Other changes in employment can impact visa status and work authorization of foreign national employees. Any time there is an underlying change that impacts a regulatory requirement for the visa classification, there is a risk that the USCIS may find that the employee is out of status and no longer work-authorized. Changes to job duties for an H-1B employee, for example, may negatively impact status if the new position is no longer a specialty occupation that requires a specialized degree possessed by the employee.

Other visa classifications are impacted as well. For example, to qualify for an L-1 intracompany transferee visa, it must be shown that the foreign national worked for a company abroad as an executive, manager or specialized knowledge employee full-time for a year prior to transfer to work for a related company in the United States (parent, subsidiary, or branch) in one of those positions. Any L-1 petition adjudicated by USCIS is specific to the petitioning company. Therefore, if the employee is moved to another corporate entity in the United States (even if related to the foreign company), the USCIS may find that an amendment was required as the USCIS did not adjudicate whether the requisite qualifying corporate relationship existed with the new employer. These are just a few examples.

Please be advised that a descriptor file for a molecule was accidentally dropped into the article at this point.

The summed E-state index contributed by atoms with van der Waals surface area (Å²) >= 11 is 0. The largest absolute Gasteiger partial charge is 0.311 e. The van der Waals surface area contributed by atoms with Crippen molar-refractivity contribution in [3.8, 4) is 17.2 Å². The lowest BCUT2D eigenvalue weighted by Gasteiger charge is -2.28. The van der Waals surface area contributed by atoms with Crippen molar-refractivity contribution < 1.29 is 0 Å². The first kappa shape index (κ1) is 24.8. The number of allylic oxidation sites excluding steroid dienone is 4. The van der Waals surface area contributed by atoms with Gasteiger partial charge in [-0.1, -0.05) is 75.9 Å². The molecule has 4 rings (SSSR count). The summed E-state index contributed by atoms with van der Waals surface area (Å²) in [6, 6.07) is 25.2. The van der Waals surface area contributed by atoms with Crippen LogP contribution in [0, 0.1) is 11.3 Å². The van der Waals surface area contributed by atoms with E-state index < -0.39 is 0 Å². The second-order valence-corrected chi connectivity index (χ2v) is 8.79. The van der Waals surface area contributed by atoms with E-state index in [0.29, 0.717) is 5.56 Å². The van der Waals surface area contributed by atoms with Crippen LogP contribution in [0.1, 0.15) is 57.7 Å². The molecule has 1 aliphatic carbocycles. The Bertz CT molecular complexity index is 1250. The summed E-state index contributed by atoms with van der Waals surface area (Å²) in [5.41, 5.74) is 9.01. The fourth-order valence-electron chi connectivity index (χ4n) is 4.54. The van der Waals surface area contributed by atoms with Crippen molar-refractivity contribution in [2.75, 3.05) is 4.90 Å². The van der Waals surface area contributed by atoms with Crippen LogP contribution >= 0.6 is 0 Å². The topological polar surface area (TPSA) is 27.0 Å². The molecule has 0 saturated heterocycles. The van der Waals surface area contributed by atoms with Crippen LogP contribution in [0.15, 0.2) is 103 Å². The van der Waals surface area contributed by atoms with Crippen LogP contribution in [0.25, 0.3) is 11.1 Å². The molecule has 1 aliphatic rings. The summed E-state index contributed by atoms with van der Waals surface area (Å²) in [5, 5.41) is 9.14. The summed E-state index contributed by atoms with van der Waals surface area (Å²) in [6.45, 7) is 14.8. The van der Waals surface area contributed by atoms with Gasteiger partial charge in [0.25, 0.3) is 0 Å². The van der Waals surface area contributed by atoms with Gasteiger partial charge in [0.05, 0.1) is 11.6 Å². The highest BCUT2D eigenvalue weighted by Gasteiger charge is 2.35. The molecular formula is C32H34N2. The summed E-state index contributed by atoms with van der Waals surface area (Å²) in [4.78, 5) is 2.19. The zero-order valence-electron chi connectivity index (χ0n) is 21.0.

It is critical that employers be vigilant as changes in employment may impact underlying visa status. The USCIS Fraud Detection and National Security (FDNS) unit is now conducting unannounced administrative site visits for both H-1B petitions and L-1A executive and manager petitions. During these unannounced site visits, the FDNS agent will ask to speak to a representative of the employer and to the employee, and FDNS will determine whether the employee continues to be employed consistent with terms set forth in the approved visa petition. Should there be material changes without an amendment, the underlying visa and work authorization can be revoked. The U.S. Consulates often request updated information when a foreign national goes abroad to apply for a visa. Should the information provided be inconsistent with the underlying approved petition, the consulate may similarly deny the visa petition.

It is therefore advisable that any petitioning employer establish a compliance program to track changes that may impact foreign national employees. In the wake of increased FDNS site visits and consular review, my firm has worked with clients to develop compliance programs to track employment changes that may require the filing of new or amended immigration petitions. It is essential that any changes be reviewed to determine if they will impact the underlying visa status and work authorization.

This article was published in The Legal Intelligencer on July 15, 2015.